By Laura Petrolino
The article called out casting directors, directors, and producers for using the “social proof” provided based on the size of an actor’s Twitter following as a qualification for casting them—a qualification which might usurp the actual skill level and best fit of the group of auditioning actors.
As communications professionals, we think about the value of social proof in our daily operations.
The good, the bad, and the ugly it provides.
We know it’s an important part of everything we do—whether that be media relations (we’ve had reporters tell us they wouldn’t write stories about clients unless they had a strong social media presence to help distribute the story), content distribution, influencer marketing and relations, or simply as a trust factor and superficial measure of who and what is valuable and trustworthy.
Social Proof as an Indicator of Value
The #TwitterCasting article made me think about how deeply threaded social proof is in everything we do and the decisions we make.
Whether we like it or not, it is used as a primary indicator of value—often inaccurately.
Think about it.
I’m willing to bet you do it yourself.
How often have you read or (possibly more likely) shared (with or without reading) an article simply because it was widely shared?
Does the amount shares indicate the quality of the article?
Sure, it might….but it might mean the title is good clickbait, the author has a large following, or the social shares are fabricated.
Does the size of a person’s social following (on Instagram or Twitter) indicate their level of influence?
It might….or it might mean they are a big name without a trusted community, it might mean they bought a bunch of fake likes, or it could mean (especially on Instagram) they post a lot of half-naked pictures (often accompanied by motivational quotes and messages).
The problem is—as the #TwitterCasting article suggests—we assign value to these people and things, simply because of social proof.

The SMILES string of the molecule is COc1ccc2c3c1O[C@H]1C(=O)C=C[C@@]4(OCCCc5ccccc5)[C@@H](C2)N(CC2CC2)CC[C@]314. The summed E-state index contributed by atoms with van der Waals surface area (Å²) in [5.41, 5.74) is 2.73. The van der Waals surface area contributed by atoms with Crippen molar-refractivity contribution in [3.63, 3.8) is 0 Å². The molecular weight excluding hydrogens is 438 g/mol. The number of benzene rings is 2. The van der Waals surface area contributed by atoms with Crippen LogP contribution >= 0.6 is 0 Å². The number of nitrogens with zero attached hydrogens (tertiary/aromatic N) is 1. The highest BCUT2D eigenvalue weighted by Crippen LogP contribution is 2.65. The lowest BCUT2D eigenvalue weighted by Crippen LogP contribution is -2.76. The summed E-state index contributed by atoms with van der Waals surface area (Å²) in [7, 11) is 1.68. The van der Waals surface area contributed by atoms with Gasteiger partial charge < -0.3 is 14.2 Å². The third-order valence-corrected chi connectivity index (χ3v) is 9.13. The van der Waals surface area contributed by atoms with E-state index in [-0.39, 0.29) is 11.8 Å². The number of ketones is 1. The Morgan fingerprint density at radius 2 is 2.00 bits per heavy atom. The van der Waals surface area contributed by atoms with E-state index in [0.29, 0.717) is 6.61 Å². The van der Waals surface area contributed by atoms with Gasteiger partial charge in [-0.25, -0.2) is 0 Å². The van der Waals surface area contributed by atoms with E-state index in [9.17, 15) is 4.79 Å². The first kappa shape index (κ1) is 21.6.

And, by doing so, we put them in a position of influence.
This can be a dangerous dynamic.
Creating False Idols
Think about what happens when you assign influence to someone whose biggest qualification is social proof?
You have a bunch of social leaders who are unqualified or lack the depth of skill and knowledge to properly lead.
Let’s take an example from bodybuilding and fitness world.
There is an epidemic of “Instagram Trainers,” who perhaps have done one show, or maybe have only mastered booty posing and Instagram filters…and have somehow built large followings.
They then use this following to gain clients and lead athletes (or inspiring athletes) down a very dangerous physical and mental path because of their lack of expertise and knowledge.
But their clients follow exactly what they say, no matter how outrageous and absurd (and trust me, some of the advice I hear out there is ABSURD) because someone with 100,000 Instagram followers MUST know what they are doing, right?
This same thing happens in every industry—even in our own. And it can be disastrous for both unexacting clients, and the industry reputation as a whole.
You add in brand endorsements and sponsorships and the false sense of influence simply multiples, until you create demigods—unprepared (or aware) of the responsibility of the influence provided them.
Social Proof throughout History
The use (or misuse) of social proof in this way is nothing new and isn’t just based around social media—although social media makes it more omnipresent. You can see examples of this same idol-making dynamic of social proof bias throughout history—in big ways and small.
- Canned laughter on sets of TV shows and theater events.
- McDonalds signs that let you know “Billions and Billions” have been served.
- The mere act of signing-up for waitlists.
Not to mention larger social movements and political events.
When we are uncertain, we look to popular opinion.
When we want to reaffirm our own opinions, we look to influencers who do so.
This is a part of human nature we will never change.
As marketers we must accept social proof affects everything we do and look to how we can work with it or around it. As humans we must acknowledge the bias and be aware of how it affects our decisions (so we can evaluate them based on additional factors).
How do you see social proof affect how we assign value? How have you overcome misplaced social proof in your communications campaigns?
(Also…HAPPY BIRTHDAY to my amazing father, who doesn’t need social proof to be awesome.)